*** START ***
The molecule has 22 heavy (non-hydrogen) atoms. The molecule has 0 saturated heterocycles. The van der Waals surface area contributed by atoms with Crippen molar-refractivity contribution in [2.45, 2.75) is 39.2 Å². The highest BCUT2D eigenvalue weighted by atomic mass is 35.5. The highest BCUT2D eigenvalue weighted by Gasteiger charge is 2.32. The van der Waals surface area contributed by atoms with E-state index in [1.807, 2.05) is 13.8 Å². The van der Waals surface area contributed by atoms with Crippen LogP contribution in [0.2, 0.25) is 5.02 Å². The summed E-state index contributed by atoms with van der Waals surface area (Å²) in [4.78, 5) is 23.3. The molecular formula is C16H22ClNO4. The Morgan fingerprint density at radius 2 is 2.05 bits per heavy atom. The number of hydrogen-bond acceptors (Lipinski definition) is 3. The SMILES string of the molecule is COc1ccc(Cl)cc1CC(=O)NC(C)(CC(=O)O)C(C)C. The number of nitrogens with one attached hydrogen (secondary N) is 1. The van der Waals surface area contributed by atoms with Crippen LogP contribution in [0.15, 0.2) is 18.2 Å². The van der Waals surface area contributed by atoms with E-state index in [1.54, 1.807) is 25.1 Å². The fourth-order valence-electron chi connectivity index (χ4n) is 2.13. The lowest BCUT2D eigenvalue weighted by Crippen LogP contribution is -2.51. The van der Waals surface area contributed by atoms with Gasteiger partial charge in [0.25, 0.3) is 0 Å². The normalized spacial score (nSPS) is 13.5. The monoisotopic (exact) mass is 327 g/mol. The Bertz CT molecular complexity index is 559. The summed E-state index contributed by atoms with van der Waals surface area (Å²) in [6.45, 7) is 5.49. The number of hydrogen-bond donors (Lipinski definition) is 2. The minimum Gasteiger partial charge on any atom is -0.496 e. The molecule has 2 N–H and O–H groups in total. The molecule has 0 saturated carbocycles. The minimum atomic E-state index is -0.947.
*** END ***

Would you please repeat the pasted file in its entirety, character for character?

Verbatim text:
The molecule has 22 heavy (non-hydrogen) atoms. The molecule has 0 saturated heterocycles. The van der Waals surface area contributed by atoms with Crippen molar-refractivity contribution in [2.45, 2.75) is 39.2 Å². The highest BCUT2D eigenvalue weighted by atomic mass is 35.5. The highest BCUT2D eigenvalue weighted by Gasteiger charge is 2.32. The van der Waals surface area contributed by atoms with E-state index in [1.807, 2.05) is 13.8 Å². The van der Waals surface area contributed by atoms with Crippen LogP contribution in [0.2, 0.25) is 5.02 Å². The summed E-state index contributed by atoms with van der Waals surface area (Å²) in [4.78, 5) is 23.3. The molecular formula is C16H22ClNO4. The Morgan fingerprint density at radius 2 is 2.05 bits per heavy atom. The number of hydrogen-bond acceptors (Lipinski definition) is 3. The SMILES string of the molecule is COc1ccc(Cl)cc1CC(=O)NC(C)(CC(=O)O)C(C)C. The number of nitrogens with one attached hydrogen (secondary N) is 1. The van der Waals surface area contributed by atoms with Crippen LogP contribution in [0.15, 0.2) is 18.2 Å². The van der Waals surface area contributed by atoms with E-state index in [1.54, 1.807) is 25.1 Å². The fourth-order valence-electron chi connectivity index (χ4n) is 2.13. The lowest BCUT2D eigenvalue weighted by Crippen LogP contribution is -2.51. The van der Waals surface area contributed by atoms with Gasteiger partial charge in [0.25, 0.3) is 0 Å². The normalized spacial score (nSPS) is 13.5. The monoisotopic (exact) mass is 327 g/mol. The Bertz CT molecular complexity index is 559. The summed E-state index contributed by atoms with van der Waals surface area (Å²) in [6.45, 7) is 5.49. The number of hydrogen-bond donors (Lipinski definition) is 2. The minimum Gasteiger partial charge on any atom is -0.496 e. The molecule has 2 N–H and O–H groups in total. The molecule has 0 saturated carbocycles. The minimum atomic E-state index is -0.947.